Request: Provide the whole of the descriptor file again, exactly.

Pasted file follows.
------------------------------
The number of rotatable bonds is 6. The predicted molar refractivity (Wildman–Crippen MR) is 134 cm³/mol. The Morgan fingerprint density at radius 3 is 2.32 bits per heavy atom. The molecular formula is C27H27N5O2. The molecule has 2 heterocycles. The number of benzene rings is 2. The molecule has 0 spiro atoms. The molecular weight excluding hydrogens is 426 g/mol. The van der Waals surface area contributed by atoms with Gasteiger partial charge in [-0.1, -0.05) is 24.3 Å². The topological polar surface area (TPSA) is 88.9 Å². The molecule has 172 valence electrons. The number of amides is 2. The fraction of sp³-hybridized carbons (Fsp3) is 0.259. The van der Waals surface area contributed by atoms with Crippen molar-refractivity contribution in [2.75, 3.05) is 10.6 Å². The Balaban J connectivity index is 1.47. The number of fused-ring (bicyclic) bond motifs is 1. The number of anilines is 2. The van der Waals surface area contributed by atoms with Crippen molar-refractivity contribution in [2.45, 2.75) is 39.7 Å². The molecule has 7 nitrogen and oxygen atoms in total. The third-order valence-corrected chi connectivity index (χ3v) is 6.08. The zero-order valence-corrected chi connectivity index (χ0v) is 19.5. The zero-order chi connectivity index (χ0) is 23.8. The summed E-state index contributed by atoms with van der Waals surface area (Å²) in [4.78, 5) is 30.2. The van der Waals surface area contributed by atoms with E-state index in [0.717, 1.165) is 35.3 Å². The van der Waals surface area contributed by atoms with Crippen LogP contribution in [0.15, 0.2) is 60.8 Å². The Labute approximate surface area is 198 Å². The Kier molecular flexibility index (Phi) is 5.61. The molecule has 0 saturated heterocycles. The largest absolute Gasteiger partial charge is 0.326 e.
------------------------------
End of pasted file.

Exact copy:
The number of rotatable bonds is 6. The predicted molar refractivity (Wildman–Crippen MR) is 134 cm³/mol. The Morgan fingerprint density at radius 3 is 2.32 bits per heavy atom. The molecular formula is C27H27N5O2. The molecule has 2 heterocycles. The number of benzene rings is 2. The molecule has 0 spiro atoms. The molecular weight excluding hydrogens is 426 g/mol. The van der Waals surface area contributed by atoms with Gasteiger partial charge in [-0.1, -0.05) is 24.3 Å². The topological polar surface area (TPSA) is 88.9 Å². The molecule has 172 valence electrons. The number of amides is 2. The fraction of sp³-hybridized carbons (Fsp3) is 0.259. The van der Waals surface area contributed by atoms with Crippen molar-refractivity contribution in [2.75, 3.05) is 10.6 Å². The Balaban J connectivity index is 1.47. The number of fused-ring (bicyclic) bond motifs is 1. The number of anilines is 2. The van der Waals surface area contributed by atoms with Crippen molar-refractivity contribution in [2.45, 2.75) is 39.7 Å². The molecule has 7 nitrogen and oxygen atoms in total. The third-order valence-corrected chi connectivity index (χ3v) is 6.08. The zero-order valence-corrected chi connectivity index (χ0v) is 19.5. The zero-order chi connectivity index (χ0) is 23.8. The summed E-state index contributed by atoms with van der Waals surface area (Å²) in [4.78, 5) is 30.2. The van der Waals surface area contributed by atoms with E-state index in [0.717, 1.165) is 35.3 Å². The van der Waals surface area contributed by atoms with Crippen LogP contribution in [0.15, 0.2) is 60.8 Å². The Labute approximate surface area is 198 Å². The Kier molecular flexibility index (Phi) is 5.61. The molecule has 0 saturated heterocycles. The largest absolute Gasteiger partial charge is 0.326 e.